You’ve heard of event planners and event managers before… but you’ve never really taken the time to ask yourself (or someone of that profession) what it is exactly that they do!
An event manager is charged with the overall planning and orchestration of both small- and large-scale events. These events range from parties, weddings, work retreats, street fairs, concerts, food festivals and large conventions. Event managers work directly with clients to execute a clear vision for the desired event.
Perhaps you are looking to hire someone to manage an event you’re planning, or you are looking to become an event manager yourself. Either way, it is constructive to know what exactly and event manager does, so you can know whether to or not to hire one, and or whether to seek event management as a potential profession.
Many people assume the role of an event manager is exactly that of a party planner, however, there is more involved than simply discussing décor and guests lists!
Before an event manager can begin the planning, organizing and orchestration of an event, they must first meet with the client(s) affiliated with the proposed event. During a client meeting, the event manager will assess the client’s needs and formulate a proposal of how the event will look and unfold. This part of an event manager’s process involves lots of goal setting, research, and viability assessment.
According to The Balance, the following are important questions to consider when first listening to the client and assessing their goals:
Once the vision is set and the goal of the client well understood, an event manager and their team will need to create a clear theme by which to base all event choices, including the types of people to hire for the gig. The types of thing affected by ‘theme’ include: type of entertainment, type of venue, what time of year, what time of day, the overall layout of the event, whether it is standing/sitting, what food is served, the style of required attire, the type of invitations/flyers sent out, and the way in which marketing is conducted.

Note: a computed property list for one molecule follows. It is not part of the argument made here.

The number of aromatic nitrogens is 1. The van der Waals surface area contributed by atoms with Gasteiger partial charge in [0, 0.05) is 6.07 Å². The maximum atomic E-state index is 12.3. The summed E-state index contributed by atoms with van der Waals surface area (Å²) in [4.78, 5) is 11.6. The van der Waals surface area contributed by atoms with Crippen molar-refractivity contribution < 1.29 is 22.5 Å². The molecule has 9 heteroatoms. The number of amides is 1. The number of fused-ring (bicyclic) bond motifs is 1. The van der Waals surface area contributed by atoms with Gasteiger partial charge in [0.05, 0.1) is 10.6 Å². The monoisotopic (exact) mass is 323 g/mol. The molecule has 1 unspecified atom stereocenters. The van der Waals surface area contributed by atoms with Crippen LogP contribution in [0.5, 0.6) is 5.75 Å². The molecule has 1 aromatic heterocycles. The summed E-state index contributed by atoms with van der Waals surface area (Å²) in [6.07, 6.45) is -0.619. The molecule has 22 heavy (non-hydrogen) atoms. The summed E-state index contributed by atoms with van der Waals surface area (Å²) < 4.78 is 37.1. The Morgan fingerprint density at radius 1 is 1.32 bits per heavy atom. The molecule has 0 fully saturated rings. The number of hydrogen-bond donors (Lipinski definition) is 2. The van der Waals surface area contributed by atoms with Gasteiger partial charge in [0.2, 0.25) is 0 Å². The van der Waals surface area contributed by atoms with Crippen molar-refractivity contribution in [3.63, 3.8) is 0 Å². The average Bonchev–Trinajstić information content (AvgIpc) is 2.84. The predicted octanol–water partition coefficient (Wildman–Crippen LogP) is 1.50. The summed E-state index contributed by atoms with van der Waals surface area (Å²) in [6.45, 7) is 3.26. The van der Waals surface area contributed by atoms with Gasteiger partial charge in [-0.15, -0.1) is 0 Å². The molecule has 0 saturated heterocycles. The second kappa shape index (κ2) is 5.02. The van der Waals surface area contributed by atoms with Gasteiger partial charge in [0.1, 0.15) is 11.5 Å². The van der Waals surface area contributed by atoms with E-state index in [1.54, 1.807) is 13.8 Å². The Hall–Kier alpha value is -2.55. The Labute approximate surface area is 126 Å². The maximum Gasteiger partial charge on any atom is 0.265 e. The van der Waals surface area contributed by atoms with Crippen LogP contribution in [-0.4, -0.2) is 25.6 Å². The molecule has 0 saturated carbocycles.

After the event manager creates their proposal or vision, and this objective is approved by the clients, they will then meet with various vendors, organizers, event locations, and other such event companies to begin fulfilling the various aspects of the event (i.e.: food caterers, lighting, DJ or band, proper permits, accommodations, valet services, etc.)
An event manager does not just wrangle various parties working the event, they also help to manage the finances (and work with the client to develop a realistic event budget.) One of the many challenges in event management is working with a client’s budgetary constraints.
Event managers are responsible for ensuring that the event hosted is properly permitted, and complies with any and all health and safety regulations.
Event managers are experts are putting out fires… not real fires… but rather the proverbial fire that equates to big problems and dramas. Event managers monitor day-of events as they take place and must be on site to resolve any issues, dramas or disasters as they occur.